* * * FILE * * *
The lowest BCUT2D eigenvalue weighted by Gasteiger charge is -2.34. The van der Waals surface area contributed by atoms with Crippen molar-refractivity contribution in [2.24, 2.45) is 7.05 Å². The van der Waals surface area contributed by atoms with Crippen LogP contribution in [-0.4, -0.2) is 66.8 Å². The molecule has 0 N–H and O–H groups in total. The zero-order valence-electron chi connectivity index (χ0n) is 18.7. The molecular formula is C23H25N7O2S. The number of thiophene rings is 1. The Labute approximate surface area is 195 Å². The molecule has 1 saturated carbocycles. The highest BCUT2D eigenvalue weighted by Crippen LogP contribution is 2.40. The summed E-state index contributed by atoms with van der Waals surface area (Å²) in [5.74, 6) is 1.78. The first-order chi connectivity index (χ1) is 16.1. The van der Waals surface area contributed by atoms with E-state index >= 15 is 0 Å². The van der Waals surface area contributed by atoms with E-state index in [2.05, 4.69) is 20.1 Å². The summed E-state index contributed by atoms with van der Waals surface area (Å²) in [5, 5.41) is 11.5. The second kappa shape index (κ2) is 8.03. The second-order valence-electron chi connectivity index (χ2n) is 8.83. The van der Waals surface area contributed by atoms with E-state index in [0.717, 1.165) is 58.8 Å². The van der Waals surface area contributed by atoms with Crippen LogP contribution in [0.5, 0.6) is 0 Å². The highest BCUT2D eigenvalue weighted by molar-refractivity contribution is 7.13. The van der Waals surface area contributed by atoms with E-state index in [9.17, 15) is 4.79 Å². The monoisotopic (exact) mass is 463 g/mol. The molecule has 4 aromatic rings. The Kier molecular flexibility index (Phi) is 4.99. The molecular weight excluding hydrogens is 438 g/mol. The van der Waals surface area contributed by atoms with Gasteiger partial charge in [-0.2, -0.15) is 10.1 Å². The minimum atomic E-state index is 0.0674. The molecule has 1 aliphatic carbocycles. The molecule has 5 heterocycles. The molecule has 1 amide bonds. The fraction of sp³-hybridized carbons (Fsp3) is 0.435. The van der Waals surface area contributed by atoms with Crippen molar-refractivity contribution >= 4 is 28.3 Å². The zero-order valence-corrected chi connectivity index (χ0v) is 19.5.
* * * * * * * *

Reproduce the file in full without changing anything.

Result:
The lowest BCUT2D eigenvalue weighted by Gasteiger charge is -2.34. The van der Waals surface area contributed by atoms with Crippen molar-refractivity contribution in [2.24, 2.45) is 7.05 Å². The van der Waals surface area contributed by atoms with Crippen LogP contribution in [-0.4, -0.2) is 66.8 Å². The molecule has 0 N–H and O–H groups in total. The zero-order valence-electron chi connectivity index (χ0n) is 18.7. The molecular formula is C23H25N7O2S. The number of thiophene rings is 1. The Labute approximate surface area is 195 Å². The molecule has 1 saturated carbocycles. The highest BCUT2D eigenvalue weighted by Crippen LogP contribution is 2.40. The summed E-state index contributed by atoms with van der Waals surface area (Å²) in [5.74, 6) is 1.78. The first-order chi connectivity index (χ1) is 16.1. The van der Waals surface area contributed by atoms with E-state index >= 15 is 0 Å². The van der Waals surface area contributed by atoms with E-state index in [2.05, 4.69) is 20.1 Å². The summed E-state index contributed by atoms with van der Waals surface area (Å²) in [5, 5.41) is 11.5. The second kappa shape index (κ2) is 8.03. The second-order valence-electron chi connectivity index (χ2n) is 8.83. The van der Waals surface area contributed by atoms with E-state index in [0.717, 1.165) is 58.8 Å². The van der Waals surface area contributed by atoms with Crippen LogP contribution in [0.5, 0.6) is 0 Å². The highest BCUT2D eigenvalue weighted by molar-refractivity contribution is 7.13. The van der Waals surface area contributed by atoms with E-state index in [9.17, 15) is 4.79 Å². The monoisotopic (exact) mass is 463 g/mol. The molecule has 4 aromatic rings. The Kier molecular flexibility index (Phi) is 4.99. The molecular weight excluding hydrogens is 438 g/mol. The van der Waals surface area contributed by atoms with Gasteiger partial charge in [-0.2, -0.15) is 10.1 Å². The minimum atomic E-state index is 0.0674. The molecule has 1 aliphatic carbocycles. The molecule has 5 heterocycles. The molecule has 1 amide bonds. The fraction of sp³-hybridized carbons (Fsp3) is 0.435. The van der Waals surface area contributed by atoms with Crippen molar-refractivity contribution >= 4 is 28.3 Å². The zero-order valence-corrected chi connectivity index (χ0v) is 19.5.